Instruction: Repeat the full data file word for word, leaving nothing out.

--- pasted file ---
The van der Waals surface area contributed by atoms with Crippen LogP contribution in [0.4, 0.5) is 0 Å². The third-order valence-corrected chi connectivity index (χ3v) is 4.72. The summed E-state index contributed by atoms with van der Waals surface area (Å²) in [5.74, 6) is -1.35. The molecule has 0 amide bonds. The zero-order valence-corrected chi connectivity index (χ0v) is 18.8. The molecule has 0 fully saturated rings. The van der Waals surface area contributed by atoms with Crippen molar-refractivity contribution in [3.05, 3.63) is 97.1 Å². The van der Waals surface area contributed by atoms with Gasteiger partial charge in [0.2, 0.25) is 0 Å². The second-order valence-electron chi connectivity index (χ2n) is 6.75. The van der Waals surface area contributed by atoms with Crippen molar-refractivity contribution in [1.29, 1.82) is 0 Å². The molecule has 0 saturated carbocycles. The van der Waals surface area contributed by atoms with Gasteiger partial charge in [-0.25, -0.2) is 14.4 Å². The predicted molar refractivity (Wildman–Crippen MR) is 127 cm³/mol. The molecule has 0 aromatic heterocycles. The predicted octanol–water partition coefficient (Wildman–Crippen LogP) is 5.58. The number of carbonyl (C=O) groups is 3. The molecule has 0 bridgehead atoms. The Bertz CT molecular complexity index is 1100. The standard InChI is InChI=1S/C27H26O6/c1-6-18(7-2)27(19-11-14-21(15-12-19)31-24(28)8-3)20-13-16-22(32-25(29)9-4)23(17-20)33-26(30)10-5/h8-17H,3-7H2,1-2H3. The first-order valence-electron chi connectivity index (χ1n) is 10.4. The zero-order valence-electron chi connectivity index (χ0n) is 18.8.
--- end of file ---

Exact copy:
The van der Waals surface area contributed by atoms with Crippen LogP contribution in [0.4, 0.5) is 0 Å². The third-order valence-corrected chi connectivity index (χ3v) is 4.72. The summed E-state index contributed by atoms with van der Waals surface area (Å²) in [5.74, 6) is -1.35. The molecule has 0 amide bonds. The zero-order valence-corrected chi connectivity index (χ0v) is 18.8. The molecule has 0 fully saturated rings. The van der Waals surface area contributed by atoms with Crippen molar-refractivity contribution in [3.05, 3.63) is 97.1 Å². The van der Waals surface area contributed by atoms with Gasteiger partial charge in [0.2, 0.25) is 0 Å². The second-order valence-electron chi connectivity index (χ2n) is 6.75. The van der Waals surface area contributed by atoms with Crippen molar-refractivity contribution in [1.29, 1.82) is 0 Å². The molecule has 0 saturated carbocycles. The van der Waals surface area contributed by atoms with Gasteiger partial charge in [-0.25, -0.2) is 14.4 Å². The predicted molar refractivity (Wildman–Crippen MR) is 127 cm³/mol. The molecule has 0 aromatic heterocycles. The predicted octanol–water partition coefficient (Wildman–Crippen LogP) is 5.58. The number of carbonyl (C=O) groups is 3. The molecule has 0 bridgehead atoms. The Bertz CT molecular complexity index is 1100. The standard InChI is InChI=1S/C27H26O6/c1-6-18(7-2)27(19-11-14-21(15-12-19)31-24(28)8-3)20-13-16-22(32-25(29)9-4)23(17-20)33-26(30)10-5/h8-17H,3-7H2,1-2H3. The first-order valence-electron chi connectivity index (χ1n) is 10.4. The zero-order valence-electron chi connectivity index (χ0n) is 18.8.